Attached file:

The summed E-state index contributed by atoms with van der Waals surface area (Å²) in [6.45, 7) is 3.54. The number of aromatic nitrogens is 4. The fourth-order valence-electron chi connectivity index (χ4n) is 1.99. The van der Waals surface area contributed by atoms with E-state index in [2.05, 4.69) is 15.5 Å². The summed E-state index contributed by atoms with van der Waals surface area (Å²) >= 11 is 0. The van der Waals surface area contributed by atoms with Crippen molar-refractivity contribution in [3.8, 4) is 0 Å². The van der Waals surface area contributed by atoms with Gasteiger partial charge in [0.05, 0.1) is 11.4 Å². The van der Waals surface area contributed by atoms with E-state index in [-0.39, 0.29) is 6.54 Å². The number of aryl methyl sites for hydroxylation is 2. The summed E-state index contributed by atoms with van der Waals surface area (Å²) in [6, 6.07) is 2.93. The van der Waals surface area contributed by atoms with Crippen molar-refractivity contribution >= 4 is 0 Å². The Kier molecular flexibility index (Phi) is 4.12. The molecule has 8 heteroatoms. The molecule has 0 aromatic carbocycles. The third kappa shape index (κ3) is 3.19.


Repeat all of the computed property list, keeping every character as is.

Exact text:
The summed E-state index contributed by atoms with van der Waals surface area (Å²) in [6.45, 7) is 3.54. The number of aromatic nitrogens is 4. The fourth-order valence-electron chi connectivity index (χ4n) is 1.99. The van der Waals surface area contributed by atoms with E-state index in [2.05, 4.69) is 15.5 Å². The summed E-state index contributed by atoms with van der Waals surface area (Å²) >= 11 is 0. The van der Waals surface area contributed by atoms with Crippen molar-refractivity contribution in [3.8, 4) is 0 Å². The van der Waals surface area contributed by atoms with Gasteiger partial charge in [0.05, 0.1) is 11.4 Å². The van der Waals surface area contributed by atoms with E-state index in [-0.39, 0.29) is 6.54 Å². The number of aryl methyl sites for hydroxylation is 2. The summed E-state index contributed by atoms with van der Waals surface area (Å²) in [6, 6.07) is 2.93. The van der Waals surface area contributed by atoms with Crippen molar-refractivity contribution >= 4 is 0 Å². The Kier molecular flexibility index (Phi) is 4.12. The molecule has 8 heteroatoms. The molecule has 0 aromatic carbocycles. The third kappa shape index (κ3) is 3.19.